Must Be Good At Googling

By April 3, 2009 No Comments


Here’s the problem : there is a web page with a form to enter your Email and Password, to log in to the website, not unlike the Facebook homepage (shown above). To be helpful, the input fields for Email and Password have some text that appears on them, to guide users to enter their Email and Password (again, not unlike the Facebook homepage). You, as a visitor, are using Mozilla Firefox, because its the cool thing to do and it makes you feel better about yourself. You enter your Email & password, hit Login, and you decide to let the browser Remember your login info. You do your business, and leave the site. The next time you come back, you click on that Email field and type in / select your Email address, and bam, Firefox populates that Password field for you. But if you aren’t careful, you might end up with that helpful “Password” text right on top of the actual ****** password that Firefox just filled in.

What is it that makes Mailchimp so popular though?

Its templates, possibly the free plan that is appealing for small businesses (but won’t help you down the line), its segmentation options and its A/B testing options are some of the features that made it into what it is today. But Mailchimp isn’t for everyone. Of course, you’re in luck, seeing as there are plenty of Mailchimp alternatives out there, there are even options better then  mailchimp equivalent, with features that will suit your needs better.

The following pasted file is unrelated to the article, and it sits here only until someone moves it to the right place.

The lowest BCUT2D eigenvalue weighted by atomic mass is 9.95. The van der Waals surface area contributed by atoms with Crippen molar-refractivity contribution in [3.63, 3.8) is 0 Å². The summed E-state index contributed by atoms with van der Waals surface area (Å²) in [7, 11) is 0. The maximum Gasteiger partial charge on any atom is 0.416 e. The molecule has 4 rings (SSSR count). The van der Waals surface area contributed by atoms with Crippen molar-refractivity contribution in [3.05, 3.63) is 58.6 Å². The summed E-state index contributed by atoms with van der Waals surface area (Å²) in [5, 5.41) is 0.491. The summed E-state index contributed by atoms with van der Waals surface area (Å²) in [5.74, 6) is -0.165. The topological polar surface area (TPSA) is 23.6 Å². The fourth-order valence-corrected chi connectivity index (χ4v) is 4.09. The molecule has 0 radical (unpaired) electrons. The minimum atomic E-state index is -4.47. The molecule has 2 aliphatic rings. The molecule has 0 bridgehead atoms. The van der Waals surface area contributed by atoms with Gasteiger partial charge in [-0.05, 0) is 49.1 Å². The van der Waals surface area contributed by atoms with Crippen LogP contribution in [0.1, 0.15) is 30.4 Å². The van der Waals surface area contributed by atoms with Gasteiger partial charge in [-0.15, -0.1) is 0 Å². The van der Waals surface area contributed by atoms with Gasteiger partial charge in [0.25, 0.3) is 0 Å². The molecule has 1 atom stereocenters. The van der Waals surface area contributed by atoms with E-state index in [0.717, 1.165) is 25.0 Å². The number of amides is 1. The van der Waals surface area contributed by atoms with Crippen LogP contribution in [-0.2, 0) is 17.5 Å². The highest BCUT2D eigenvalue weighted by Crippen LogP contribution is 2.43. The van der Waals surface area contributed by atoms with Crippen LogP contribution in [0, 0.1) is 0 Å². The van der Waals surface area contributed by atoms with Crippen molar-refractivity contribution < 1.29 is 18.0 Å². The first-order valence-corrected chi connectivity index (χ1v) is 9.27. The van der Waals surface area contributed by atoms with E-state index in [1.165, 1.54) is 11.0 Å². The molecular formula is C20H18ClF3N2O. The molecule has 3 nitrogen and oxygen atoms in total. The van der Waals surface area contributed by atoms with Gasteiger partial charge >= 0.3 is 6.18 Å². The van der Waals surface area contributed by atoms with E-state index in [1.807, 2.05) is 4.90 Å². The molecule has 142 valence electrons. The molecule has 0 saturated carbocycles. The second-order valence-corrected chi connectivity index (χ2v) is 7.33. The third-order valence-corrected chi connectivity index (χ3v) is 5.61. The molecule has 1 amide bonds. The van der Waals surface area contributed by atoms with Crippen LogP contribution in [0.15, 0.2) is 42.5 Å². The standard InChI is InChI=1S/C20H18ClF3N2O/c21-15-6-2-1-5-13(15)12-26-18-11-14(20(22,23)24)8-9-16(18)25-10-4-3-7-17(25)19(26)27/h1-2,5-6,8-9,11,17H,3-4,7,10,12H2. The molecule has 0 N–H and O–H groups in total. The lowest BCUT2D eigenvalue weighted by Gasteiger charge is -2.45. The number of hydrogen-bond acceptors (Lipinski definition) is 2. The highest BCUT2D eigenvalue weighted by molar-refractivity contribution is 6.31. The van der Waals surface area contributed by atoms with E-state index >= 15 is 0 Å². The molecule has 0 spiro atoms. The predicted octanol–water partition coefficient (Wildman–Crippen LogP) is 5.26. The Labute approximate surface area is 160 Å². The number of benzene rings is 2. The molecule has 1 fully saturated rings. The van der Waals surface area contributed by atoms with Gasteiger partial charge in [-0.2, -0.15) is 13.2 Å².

At least that is the problem I am working on solving. So I googled “jquery event for when firefox fills in a stored password field”, and the first result, from VerySimple, Inc., is on “Forcing Firefox to obey autocomplete=off for password fields”

good at googling

So I read on, and in the comments, someone mentions that a possibly holy grail of fixes is to actually hide the site’s real “Password” field, and instead show a dummy temporary field labeled “Password”. Then saved passwords get filled in to the hidden Password field, and when you click on the visible but oh so placeholder other field, the value from the hidden field gets filled in, and you have your stored password effect, with no mess!

And upon further inspection, this is actually what Facebook is doing as well. Oh the wonders of the internet. Now, to make it work like that for me…

Alex Chousmith

Alex has been building with Ninthlink since '06, and a San Diegan since the turn of the century. A background of Mathematics – Computer Science / Interdisciplinary Computing & Arts from UCSD, plus Drupal / WordPress / jQuery / CSS3 / HTML5 / bass guitar / homebrew skill, powers him to get the job done, no matter what.

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